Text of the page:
asserted that the Master Frame of the PHON discourse is an Identity Frame. It has
been suggested that a factor lacking in frame analysis generally, is the absence of the acknowledgement of the role of emotion in attracting people to political or social
movements. The incorporation into the analysis of the application of a rhetorical
typology addresses this shortcoming. It also serves to identify the emotional
component of the discourse that is associated with the populist political style.
The thesis claims that PHON's appeal is founded on successfully communicating its
master frame to the constituency via its populist style. Furthermore that that this
populist style relies heavily on emotionally charged presentations by the leader. The
identification of the key thematic domains of the discourse is necessary in order to
establish if there is indeed a link between the master frame of the discourse and
PHON's appeal to the constituency. This is achieved by the statistical analysis of the
AES 1998 data set.
The first step of this analysis was to create a reliable scale to measure respondents
'feelings' towards PHON's leader, Pauline Hanson. Ten items were selected from the
data sets that address aspects of respondent's feelings towards Hanson. This scale was
labelled the Emotional Energy Scale following Randall Collins' (1988b) definition of
this concept. The data set was then searched for items that addressed issues encapsulated by the
thematic domains. Section D. Election Issues, E. Social Policy and G. Constitution,
Rights and Minorities were found to contain items that corresponded to the thematic
domains. Section D. related to Economic Sovereignty; Section E. related to Social
Sovereignty and Section G. related to Cultural Sovereignty. Factor analysis was used
to create scales from items within each of these sections that addressed issues that
dominated the PHON manifesto. Regression analysis was then employed. The results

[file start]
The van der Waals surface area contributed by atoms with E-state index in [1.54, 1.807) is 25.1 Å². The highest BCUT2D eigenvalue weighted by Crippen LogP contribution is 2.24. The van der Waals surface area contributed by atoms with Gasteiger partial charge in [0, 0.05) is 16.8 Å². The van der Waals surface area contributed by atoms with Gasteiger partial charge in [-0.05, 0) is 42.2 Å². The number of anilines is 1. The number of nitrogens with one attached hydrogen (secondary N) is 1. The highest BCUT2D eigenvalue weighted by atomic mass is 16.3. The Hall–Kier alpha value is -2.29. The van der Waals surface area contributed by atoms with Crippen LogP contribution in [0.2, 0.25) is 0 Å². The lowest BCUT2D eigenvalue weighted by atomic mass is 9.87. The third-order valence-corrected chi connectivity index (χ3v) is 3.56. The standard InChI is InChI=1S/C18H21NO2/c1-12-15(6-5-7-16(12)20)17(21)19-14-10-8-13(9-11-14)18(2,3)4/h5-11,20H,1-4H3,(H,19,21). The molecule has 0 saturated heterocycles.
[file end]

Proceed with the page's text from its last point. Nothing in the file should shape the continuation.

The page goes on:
indicate that high levels of positive Emotional Energy for Hanson is predictive of
shared attitudes towards issues by respondents with Hanson.
This suggests that there is a strong correlation between the feelings held for people
towards PHON and the level of support for PHON's position on issues. These
findings indicate that Hanson successfully employed populist rhetoric to achieve a
remarkable level of support for her new political party. However it must be
acknowledged that an audience already existed for whom the PHON message could
resonate.
The demographic characteristics of PHON this audience of voters has been described
at length elsewhere and this work is acknowledged. It must however be appreciated
that though Pauline Hanson has experienced the inevitable decline of the charismatic
leader, those who demonstrated support for her still reside in the electorate. These
people may still be waiting for the right 'style' of voice to emerge on the political
scene to represent them. This thesis provides an innovative approach for
understanding the mechanism of populist appeal in contemporary politics. It proposes
a revised typology for assessing populist rhetoric and it is the first thorough,
systematic analysis of PHON's manifesto.

Item Type: Thesis (PhD)
Keywords: Hanson, Pauline (Pauline Lee), Pauline Hanson's One Nation, Populism
Copyright Holders: The Author
Copyright Information:

Copyright 2004 the Author - The University is continuing to endeavour to trace the copyright
owner(s) and in the meantime this item has been reproduced here in good faith. We
would be pleased to hear from the copyright owner(s).

Additional Information:

Thesis (PhD.)--University of Tasmania, 2005. Includes bibliographical references

Date Deposited: 25 Nov 2014 00:54
Last Modified: 11 Mar 2016 05:54